Chances are when ground beef, chicken breast, or pork chops appear on your grocery list you wheel your cart over to the butcher’s section of the grocery store and grab a few packages of “fresh, all natural” meat and go on your merry way to get the rest of the items on your list.
Have you ever stopped to think of where that meat is coming from? You honestly probably don’t what to know but knowledge is power so I am going to drop some quick truth bombs for you. A good consumer is a knowledgeable consumer so here we go:
Conventionally raised meat
- What the animals you eat consume while they are alive is essentially what you are ingesting when you eat them. This includes their diet as well as any medications or hormones they are administered.
- If you are buying your meat from a grocery store, it is most likely from a Concentrated Animal Feeding Operation (CAFO). At these CAFOs, the animals are usually kept in very compact areas and fed grain (usually including high amounts of soy and corn) to fatten them up prior to slaughter. More meat, more fat = more product.
- Because these animals are in such confined quarters, they are more prone to disease and sickness so they are given antibiotics regularly as well as other drugs and hormones in order to get them to grow faster and thus “produce” more meat.
- At the end of the day, it’s about making money for these CAFO just like any other business. We are a faceless consumer and because these businesses are owned by large corporations vs. small family farms, the animals are often treated very poorly.
Grass fed, pastured, and free-range meat labeling and access
- The biggest issue in classifying this type of meat is the regulation (or lack of) with the labeling.
- The USDA regulation on grass fed simply states “Grass-fed animals receive a majority of their nutrients from grass throughout their life…the grass-fed label does not limit the use of antibiotics, hormones, or pesticides.”
- Regarding pasture raised, “the USDA has not developed a federal definition for pasture-raised products.”
- For free range poultry, this one was the most disconcerting to me: “This label indicates that the flock was provided shelter in a building, room, or area with unlimited access to food, fresh water, and continuous access to the outdoors during their production cycle. The outdoor area may or may not be fenced and/or covered with netting-like material.” This does NOT mean the animals ate their natural diet of grass, plants, bugs, etc. In most cases at these CAFO the outdoor access is not even grass.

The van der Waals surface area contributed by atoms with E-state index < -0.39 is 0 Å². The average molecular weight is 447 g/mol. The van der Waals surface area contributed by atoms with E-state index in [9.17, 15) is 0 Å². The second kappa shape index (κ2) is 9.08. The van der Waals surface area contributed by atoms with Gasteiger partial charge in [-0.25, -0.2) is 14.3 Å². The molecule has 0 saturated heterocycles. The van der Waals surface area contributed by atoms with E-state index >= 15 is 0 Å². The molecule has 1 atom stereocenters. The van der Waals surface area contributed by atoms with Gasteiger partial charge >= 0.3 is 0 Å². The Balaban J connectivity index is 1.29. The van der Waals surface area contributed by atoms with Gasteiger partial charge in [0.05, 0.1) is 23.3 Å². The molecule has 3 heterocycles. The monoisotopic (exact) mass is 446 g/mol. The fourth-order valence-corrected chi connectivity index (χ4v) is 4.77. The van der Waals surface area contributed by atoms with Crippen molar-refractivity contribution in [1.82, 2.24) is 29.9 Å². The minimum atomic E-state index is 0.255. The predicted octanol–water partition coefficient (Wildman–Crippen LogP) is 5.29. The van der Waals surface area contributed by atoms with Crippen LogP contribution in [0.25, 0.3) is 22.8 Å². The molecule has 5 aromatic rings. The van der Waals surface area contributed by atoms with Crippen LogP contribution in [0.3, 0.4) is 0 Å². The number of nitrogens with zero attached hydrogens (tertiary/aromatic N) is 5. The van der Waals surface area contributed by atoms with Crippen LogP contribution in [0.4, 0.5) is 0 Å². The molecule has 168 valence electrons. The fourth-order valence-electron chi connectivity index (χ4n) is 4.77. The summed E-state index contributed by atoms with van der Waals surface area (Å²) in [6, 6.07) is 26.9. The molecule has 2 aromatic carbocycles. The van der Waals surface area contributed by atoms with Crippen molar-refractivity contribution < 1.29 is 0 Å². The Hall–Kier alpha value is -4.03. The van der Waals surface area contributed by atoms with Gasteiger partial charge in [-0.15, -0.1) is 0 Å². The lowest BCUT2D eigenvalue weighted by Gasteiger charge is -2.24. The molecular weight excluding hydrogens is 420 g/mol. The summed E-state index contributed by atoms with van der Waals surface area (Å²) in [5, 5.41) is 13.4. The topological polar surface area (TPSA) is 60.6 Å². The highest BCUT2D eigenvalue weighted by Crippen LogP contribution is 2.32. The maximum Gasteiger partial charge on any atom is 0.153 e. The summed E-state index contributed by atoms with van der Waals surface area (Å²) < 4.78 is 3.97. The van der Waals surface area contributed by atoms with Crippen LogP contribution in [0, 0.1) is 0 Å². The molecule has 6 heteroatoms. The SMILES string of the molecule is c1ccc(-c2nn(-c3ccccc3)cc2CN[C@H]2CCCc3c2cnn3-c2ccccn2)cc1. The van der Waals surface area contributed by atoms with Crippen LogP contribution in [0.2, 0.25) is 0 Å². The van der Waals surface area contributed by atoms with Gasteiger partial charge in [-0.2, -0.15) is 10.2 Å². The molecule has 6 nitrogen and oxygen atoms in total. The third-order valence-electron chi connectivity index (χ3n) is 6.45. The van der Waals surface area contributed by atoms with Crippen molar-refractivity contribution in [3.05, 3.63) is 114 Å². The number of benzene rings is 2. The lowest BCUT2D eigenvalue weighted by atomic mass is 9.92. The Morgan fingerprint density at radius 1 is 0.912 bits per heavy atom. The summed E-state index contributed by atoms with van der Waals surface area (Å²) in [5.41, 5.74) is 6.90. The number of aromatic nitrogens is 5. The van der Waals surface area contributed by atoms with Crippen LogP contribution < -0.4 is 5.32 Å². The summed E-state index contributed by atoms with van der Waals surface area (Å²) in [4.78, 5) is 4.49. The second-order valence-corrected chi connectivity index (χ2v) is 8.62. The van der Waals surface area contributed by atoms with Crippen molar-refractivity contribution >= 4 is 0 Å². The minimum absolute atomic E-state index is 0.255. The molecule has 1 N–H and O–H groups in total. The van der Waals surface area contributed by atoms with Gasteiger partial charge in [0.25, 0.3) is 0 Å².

- If you want to get the highest quality and healthiest meat, your best bet is to find a local farmer you can trust .
The benefits of buying high quality, farm raised, and pastured meat:
- If you can afford the difference in price and find access to high quality meat that has been raised under humane conditions in it’s normal environment the health benefits are numerous, not to mention you are supporting a smaller business (and likely local) in the process!
- Superior fatty acid profile
- Grass fed beef for example contains a higher omega-3 (up to 5x the amount) than conventionally raised beef. Our modern diets are typically low in omega 3 fats which can lead to increased inflammation in the body.
- Higher Micronutrient Content
- We’ve talked about macronutrients before, but MICROnutrients are the vitamins and minerals found in our foods. It is very common for pastured meat to be higher in B-vitamins, beta-carotene, vitamin E, vitamin K, magnesium, calcium, and selenium.
- No added antibiotics, hormones, or other drugs
- Depending on where you purchase your meat you’ll have to confirm but most often pasture raised animals are not fed antibiotics, hormones, or other drugs. These medications end up in our food when they are fed to the animals we will eventually eat. This can potentially lead to health issues for us.